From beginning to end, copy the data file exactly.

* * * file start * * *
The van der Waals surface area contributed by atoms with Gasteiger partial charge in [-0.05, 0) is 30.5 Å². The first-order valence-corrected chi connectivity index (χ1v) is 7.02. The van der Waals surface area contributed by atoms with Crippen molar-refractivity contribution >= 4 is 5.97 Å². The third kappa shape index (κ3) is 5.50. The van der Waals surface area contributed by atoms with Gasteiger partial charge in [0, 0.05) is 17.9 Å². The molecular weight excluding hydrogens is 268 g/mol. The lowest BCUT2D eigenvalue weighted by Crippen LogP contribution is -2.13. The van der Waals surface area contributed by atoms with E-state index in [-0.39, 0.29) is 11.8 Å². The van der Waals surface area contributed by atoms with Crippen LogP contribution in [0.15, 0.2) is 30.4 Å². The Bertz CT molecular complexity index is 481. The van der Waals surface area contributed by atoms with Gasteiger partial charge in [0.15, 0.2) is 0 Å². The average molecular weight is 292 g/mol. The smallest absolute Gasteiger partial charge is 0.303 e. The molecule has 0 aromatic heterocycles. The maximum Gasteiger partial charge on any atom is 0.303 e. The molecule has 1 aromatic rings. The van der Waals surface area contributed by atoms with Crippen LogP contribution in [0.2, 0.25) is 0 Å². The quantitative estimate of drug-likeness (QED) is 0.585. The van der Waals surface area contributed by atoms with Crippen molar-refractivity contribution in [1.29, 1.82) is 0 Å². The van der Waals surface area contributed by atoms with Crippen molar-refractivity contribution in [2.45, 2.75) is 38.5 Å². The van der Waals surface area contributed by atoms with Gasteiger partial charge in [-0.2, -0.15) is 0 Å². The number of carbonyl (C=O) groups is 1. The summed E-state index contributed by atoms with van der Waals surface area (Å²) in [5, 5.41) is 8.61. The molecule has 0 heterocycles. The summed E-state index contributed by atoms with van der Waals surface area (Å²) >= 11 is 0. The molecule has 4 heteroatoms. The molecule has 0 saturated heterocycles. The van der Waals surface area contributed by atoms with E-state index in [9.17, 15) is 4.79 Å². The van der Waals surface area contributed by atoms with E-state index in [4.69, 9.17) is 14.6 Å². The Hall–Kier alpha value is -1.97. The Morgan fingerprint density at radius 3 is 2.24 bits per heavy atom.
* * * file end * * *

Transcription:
The van der Waals surface area contributed by atoms with Gasteiger partial charge in [-0.05, 0) is 30.5 Å². The first-order valence-corrected chi connectivity index (χ1v) is 7.02. The van der Waals surface area contributed by atoms with Crippen molar-refractivity contribution >= 4 is 5.97 Å². The third kappa shape index (κ3) is 5.50. The van der Waals surface area contributed by atoms with Gasteiger partial charge in [0, 0.05) is 17.9 Å². The molecular weight excluding hydrogens is 268 g/mol. The lowest BCUT2D eigenvalue weighted by Crippen LogP contribution is -2.13. The van der Waals surface area contributed by atoms with E-state index in [-0.39, 0.29) is 11.8 Å². The van der Waals surface area contributed by atoms with Crippen LogP contribution in [0.15, 0.2) is 30.4 Å². The Bertz CT molecular complexity index is 481. The van der Waals surface area contributed by atoms with Gasteiger partial charge in [0.15, 0.2) is 0 Å². The average molecular weight is 292 g/mol. The smallest absolute Gasteiger partial charge is 0.303 e. The molecule has 0 aromatic heterocycles. The maximum Gasteiger partial charge on any atom is 0.303 e. The molecule has 1 aromatic rings. The van der Waals surface area contributed by atoms with Crippen LogP contribution in [0.2, 0.25) is 0 Å². The quantitative estimate of drug-likeness (QED) is 0.585. The van der Waals surface area contributed by atoms with Crippen molar-refractivity contribution in [1.29, 1.82) is 0 Å². The van der Waals surface area contributed by atoms with Crippen molar-refractivity contribution in [2.45, 2.75) is 38.5 Å². The van der Waals surface area contributed by atoms with Gasteiger partial charge in [-0.2, -0.15) is 0 Å². The number of carbonyl (C=O) groups is 1. The summed E-state index contributed by atoms with van der Waals surface area (Å²) in [5, 5.41) is 8.61. The molecule has 0 heterocycles. The summed E-state index contributed by atoms with van der Waals surface area (Å²) >= 11 is 0. The molecule has 4 heteroatoms. The molecule has 0 saturated heterocycles. The van der Waals surface area contributed by atoms with E-state index in [9.17, 15) is 4.79 Å². The van der Waals surface area contributed by atoms with E-state index in [4.69, 9.17) is 14.6 Å². The Hall–Kier alpha value is -1.97. The Morgan fingerprint density at radius 3 is 2.24 bits per heavy atom.